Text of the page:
What Is The Hyde Amendment? HR7 Builds On An Already Terrible Rule

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The House of Representatives passed a bill Tuesday that would permanently end federal funding of abortions via Medicare and possibly limit your ability to use private insurance to pay for one too if you use an Obamacare plan. Despite the millions who marched for women's rights on Saturday, President Donald Trump and the House Republicans seem intent on attacking reproductive rights in any way they can. But this fight did not just begin Tuesday, or with Trump's election. In fact HR 7 makes the Hyde Amendment, an already existing rule, permanent.

Not familiar with it? That's not surprising because it has existed for 40 years and is named after the Illinois representative Henry Hyde who first introduced it in the 1970s, shortly after Roe v. Wade made abortion legal across the country. Since then, the rule has been added to appropriations bills each and every year, restricting federal funds for abortion services — essentially making it illegal for federal Medicaid dollars to pay for abortions for poor and low-income women. Since 1994 there have been exceptions for cases of rape, incest, or when the woman's life is in danger.

Until very recently it was considered a third rail in abortion politics — neither side was willing to touch it. That fight reignited first in 2015, when Republicans tried to expand the Hyde Amendment to a bill that was meant to help victims of sex trafficking. Then repealing it altogether became a focus of Democrats in 2016; supporting repeal was even added to the party platform and Hillary Clinton ran with repeal as part of her proposed policies, bringing it up at campaign rallies since at least January 2016.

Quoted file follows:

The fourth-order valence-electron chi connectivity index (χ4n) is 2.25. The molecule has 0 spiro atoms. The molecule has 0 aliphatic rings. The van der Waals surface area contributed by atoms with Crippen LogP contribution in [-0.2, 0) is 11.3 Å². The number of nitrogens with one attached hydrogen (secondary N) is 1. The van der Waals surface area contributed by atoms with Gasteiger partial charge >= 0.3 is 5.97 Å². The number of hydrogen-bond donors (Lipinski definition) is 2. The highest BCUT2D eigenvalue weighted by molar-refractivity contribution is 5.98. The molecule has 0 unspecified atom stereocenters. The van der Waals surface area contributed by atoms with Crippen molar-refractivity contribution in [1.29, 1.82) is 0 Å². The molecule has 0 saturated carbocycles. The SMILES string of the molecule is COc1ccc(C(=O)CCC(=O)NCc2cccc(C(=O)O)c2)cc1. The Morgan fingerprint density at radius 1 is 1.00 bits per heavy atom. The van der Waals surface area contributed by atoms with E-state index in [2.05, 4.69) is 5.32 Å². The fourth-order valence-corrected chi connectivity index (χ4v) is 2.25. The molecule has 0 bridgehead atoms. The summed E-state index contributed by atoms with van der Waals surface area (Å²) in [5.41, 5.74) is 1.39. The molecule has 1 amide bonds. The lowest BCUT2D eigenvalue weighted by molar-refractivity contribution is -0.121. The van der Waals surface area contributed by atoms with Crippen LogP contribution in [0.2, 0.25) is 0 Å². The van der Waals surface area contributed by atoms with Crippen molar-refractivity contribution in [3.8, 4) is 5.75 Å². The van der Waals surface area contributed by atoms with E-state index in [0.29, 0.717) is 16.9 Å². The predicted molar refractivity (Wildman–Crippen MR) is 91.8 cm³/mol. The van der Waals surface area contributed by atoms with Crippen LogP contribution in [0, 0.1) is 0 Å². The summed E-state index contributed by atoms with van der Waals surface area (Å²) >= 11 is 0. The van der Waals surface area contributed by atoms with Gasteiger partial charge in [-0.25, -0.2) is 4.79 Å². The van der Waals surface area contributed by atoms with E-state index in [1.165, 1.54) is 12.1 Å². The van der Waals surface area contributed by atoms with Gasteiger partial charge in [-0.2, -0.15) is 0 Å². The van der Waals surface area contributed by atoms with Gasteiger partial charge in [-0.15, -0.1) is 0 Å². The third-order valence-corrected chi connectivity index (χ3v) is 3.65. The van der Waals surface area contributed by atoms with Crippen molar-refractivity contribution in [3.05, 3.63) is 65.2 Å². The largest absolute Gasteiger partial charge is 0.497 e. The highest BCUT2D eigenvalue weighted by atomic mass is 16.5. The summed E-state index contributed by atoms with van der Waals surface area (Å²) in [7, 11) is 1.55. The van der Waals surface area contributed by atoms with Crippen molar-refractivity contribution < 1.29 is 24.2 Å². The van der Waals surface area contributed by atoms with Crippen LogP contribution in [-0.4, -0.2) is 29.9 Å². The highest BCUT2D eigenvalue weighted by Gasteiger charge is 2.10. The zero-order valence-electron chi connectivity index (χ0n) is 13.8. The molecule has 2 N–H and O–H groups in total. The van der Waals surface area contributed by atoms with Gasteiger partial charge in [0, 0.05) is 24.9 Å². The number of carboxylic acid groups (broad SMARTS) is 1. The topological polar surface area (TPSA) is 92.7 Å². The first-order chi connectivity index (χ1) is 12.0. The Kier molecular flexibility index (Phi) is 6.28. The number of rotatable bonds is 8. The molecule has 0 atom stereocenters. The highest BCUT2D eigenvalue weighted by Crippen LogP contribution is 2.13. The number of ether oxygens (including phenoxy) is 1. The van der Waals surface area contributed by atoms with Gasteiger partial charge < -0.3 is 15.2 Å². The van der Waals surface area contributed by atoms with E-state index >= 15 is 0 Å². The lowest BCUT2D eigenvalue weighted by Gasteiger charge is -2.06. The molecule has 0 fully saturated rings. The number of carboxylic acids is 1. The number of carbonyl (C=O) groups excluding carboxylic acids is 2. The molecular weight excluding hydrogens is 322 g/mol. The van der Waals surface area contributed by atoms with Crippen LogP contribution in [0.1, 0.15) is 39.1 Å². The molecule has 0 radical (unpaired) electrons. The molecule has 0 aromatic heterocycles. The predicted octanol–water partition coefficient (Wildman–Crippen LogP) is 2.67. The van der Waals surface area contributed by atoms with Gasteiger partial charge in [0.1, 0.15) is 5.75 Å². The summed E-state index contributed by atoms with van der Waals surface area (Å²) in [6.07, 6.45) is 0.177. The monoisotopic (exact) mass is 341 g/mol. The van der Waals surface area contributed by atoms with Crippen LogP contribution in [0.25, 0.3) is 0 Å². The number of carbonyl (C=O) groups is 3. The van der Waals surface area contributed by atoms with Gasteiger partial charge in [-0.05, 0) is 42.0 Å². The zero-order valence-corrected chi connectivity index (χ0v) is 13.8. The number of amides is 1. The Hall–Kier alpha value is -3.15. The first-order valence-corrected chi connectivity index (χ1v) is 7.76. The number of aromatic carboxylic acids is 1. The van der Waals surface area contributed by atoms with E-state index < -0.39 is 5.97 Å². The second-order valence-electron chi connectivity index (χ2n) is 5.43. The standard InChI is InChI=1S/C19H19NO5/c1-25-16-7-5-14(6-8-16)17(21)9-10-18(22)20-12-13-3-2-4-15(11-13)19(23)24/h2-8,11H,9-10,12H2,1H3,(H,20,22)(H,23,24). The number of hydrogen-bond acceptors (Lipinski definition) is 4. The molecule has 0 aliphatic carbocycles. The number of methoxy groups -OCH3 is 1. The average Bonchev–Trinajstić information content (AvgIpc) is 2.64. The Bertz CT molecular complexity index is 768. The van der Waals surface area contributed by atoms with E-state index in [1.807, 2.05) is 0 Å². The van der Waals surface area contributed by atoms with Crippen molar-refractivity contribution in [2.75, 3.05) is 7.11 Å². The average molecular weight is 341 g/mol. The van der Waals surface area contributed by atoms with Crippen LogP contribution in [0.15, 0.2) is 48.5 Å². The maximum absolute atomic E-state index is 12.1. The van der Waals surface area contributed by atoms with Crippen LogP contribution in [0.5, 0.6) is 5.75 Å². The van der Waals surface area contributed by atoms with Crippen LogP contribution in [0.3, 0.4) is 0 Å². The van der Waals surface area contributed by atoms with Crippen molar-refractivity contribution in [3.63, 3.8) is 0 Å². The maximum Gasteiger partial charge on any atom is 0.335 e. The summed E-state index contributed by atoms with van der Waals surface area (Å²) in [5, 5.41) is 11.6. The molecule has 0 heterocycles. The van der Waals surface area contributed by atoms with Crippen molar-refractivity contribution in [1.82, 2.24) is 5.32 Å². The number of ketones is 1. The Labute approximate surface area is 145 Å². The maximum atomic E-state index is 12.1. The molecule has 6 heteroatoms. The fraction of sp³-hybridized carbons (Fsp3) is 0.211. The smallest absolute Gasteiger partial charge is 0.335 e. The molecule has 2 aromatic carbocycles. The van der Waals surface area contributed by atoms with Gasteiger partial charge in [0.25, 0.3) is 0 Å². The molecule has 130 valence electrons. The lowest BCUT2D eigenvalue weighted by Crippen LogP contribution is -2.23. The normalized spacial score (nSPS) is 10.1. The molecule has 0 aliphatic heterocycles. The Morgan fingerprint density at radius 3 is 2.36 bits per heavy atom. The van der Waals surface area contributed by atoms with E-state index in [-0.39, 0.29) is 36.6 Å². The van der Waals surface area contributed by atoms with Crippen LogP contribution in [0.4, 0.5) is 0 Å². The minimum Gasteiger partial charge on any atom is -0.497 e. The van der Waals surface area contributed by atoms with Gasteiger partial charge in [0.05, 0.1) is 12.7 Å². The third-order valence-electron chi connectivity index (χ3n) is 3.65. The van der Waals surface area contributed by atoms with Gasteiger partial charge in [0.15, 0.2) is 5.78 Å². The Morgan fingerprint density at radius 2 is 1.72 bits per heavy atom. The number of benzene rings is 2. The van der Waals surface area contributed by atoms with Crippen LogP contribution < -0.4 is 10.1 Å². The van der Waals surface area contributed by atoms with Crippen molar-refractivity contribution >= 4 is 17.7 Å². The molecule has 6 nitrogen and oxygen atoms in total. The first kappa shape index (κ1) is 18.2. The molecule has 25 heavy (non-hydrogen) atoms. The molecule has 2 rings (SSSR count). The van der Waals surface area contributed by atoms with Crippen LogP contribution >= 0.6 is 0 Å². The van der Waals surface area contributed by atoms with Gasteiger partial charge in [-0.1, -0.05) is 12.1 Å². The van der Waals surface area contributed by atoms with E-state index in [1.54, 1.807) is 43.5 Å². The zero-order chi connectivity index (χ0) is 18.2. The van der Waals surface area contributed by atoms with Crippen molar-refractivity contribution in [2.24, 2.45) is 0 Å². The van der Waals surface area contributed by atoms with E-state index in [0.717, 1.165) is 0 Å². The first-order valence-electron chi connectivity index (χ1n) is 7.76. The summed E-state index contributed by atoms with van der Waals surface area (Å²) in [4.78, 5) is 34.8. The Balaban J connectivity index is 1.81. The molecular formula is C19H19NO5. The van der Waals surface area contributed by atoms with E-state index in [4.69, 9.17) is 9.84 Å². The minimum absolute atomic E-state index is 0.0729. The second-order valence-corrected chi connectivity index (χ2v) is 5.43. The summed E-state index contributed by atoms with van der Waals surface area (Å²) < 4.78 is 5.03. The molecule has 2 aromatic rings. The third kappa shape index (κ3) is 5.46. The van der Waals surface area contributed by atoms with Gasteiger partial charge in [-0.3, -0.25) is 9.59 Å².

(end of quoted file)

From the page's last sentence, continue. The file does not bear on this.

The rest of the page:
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And now the Republicans, with a majority in both houses and Trump in the White House have decided to go after it too in the form of HR 7. Passed Tuesday with a vote of 238 to 183, the bill would make the Hyde Amendment permanent law. In other words, it wouldn't have to be passed again every single year within an appropriations bill in order to be enforced.

HR 7's full title, No Taxpayer Funding for Abortion and Abortion Insurance Full Disclosure Act of 2017, implies that the whole thing is new, but most of it has existed since the '70s. The most troubling new part is the restriction of abortion on multi-state insurance plans in the Obamacare exchanges, which could affect millions more women. HR 7 will also limit abortion access for federal employees, military women, and Peace Corps participants.

The Hyde Amendment has been unjust for 40 years and making it a permanent law is not the answer. According to the Guttmacher Institute, 75 percent of women who have abortions are poor or low-income, and by limiting their insurance means they have to pay for healthcare out of pocket. In 2014, an abortion averaged at about $575 if you paid out of pocket. That's an exorbitant amount of money for some people, as much as one third or more of their monthly pay.

As Clinton said on the campaign trail, "We need to protect access to safe and legal abortion, not just in principle, but in practice. Any right that requires you to take extraordinary measures to access it is no right at all ... not as long as we have laws on the books like the Hyde Amendment, making it harder for low-income women to exercise their full rights." HR7 is an even scarier version and it must be defeated.

This is probably not the last bit of anti-abortion legislation that will pass the House. So be prepared to take that energy from Saturday and use it to fight these next four years. Call your representative and senators today.